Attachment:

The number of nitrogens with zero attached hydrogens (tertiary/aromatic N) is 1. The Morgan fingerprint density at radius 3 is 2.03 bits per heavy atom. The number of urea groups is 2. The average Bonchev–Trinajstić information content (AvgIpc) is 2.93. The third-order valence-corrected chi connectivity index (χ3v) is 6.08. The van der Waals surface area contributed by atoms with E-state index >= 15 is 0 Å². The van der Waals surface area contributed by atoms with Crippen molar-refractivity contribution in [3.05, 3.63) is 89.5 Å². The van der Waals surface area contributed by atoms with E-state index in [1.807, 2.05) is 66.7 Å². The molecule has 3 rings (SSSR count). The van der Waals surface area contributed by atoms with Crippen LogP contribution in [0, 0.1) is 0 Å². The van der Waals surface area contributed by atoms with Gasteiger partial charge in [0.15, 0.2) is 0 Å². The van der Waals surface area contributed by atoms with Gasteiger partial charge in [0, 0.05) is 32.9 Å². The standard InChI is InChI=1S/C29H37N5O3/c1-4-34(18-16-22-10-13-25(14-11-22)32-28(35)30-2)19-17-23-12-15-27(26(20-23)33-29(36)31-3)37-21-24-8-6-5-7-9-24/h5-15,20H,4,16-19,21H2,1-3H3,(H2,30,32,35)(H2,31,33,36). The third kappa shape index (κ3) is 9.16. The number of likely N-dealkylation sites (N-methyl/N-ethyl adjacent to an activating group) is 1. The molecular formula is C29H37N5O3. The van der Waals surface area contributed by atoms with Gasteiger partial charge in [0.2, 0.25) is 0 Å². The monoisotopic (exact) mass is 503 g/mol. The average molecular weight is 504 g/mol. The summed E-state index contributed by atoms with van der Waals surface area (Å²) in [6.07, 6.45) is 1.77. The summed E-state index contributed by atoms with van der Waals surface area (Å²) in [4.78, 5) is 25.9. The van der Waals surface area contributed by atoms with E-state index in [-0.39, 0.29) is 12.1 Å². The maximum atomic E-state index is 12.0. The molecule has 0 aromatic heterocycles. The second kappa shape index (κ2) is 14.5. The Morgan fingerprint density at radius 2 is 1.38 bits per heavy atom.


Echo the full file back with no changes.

The number of nitrogens with zero attached hydrogens (tertiary/aromatic N) is 1. The Morgan fingerprint density at radius 3 is 2.03 bits per heavy atom. The number of urea groups is 2. The average Bonchev–Trinajstić information content (AvgIpc) is 2.93. The third-order valence-corrected chi connectivity index (χ3v) is 6.08. The van der Waals surface area contributed by atoms with E-state index >= 15 is 0 Å². The van der Waals surface area contributed by atoms with Crippen molar-refractivity contribution in [3.05, 3.63) is 89.5 Å². The van der Waals surface area contributed by atoms with E-state index in [1.807, 2.05) is 66.7 Å². The molecule has 3 rings (SSSR count). The van der Waals surface area contributed by atoms with Crippen LogP contribution in [0, 0.1) is 0 Å². The van der Waals surface area contributed by atoms with Gasteiger partial charge in [0.15, 0.2) is 0 Å². The van der Waals surface area contributed by atoms with Gasteiger partial charge in [0, 0.05) is 32.9 Å². The standard InChI is InChI=1S/C29H37N5O3/c1-4-34(18-16-22-10-13-25(14-11-22)32-28(35)30-2)19-17-23-12-15-27(26(20-23)33-29(36)31-3)37-21-24-8-6-5-7-9-24/h5-15,20H,4,16-19,21H2,1-3H3,(H2,30,32,35)(H2,31,33,36). The third kappa shape index (κ3) is 9.16. The number of likely N-dealkylation sites (N-methyl/N-ethyl adjacent to an activating group) is 1. The molecular formula is C29H37N5O3. The van der Waals surface area contributed by atoms with Gasteiger partial charge in [0.2, 0.25) is 0 Å². The monoisotopic (exact) mass is 503 g/mol. The average molecular weight is 504 g/mol. The summed E-state index contributed by atoms with van der Waals surface area (Å²) in [6.07, 6.45) is 1.77. The summed E-state index contributed by atoms with van der Waals surface area (Å²) in [4.78, 5) is 25.9. The van der Waals surface area contributed by atoms with E-state index in [-0.39, 0.29) is 12.1 Å². The maximum atomic E-state index is 12.0. The molecule has 0 aromatic heterocycles. The second kappa shape index (κ2) is 14.5. The Morgan fingerprint density at radius 2 is 1.38 bits per heavy atom.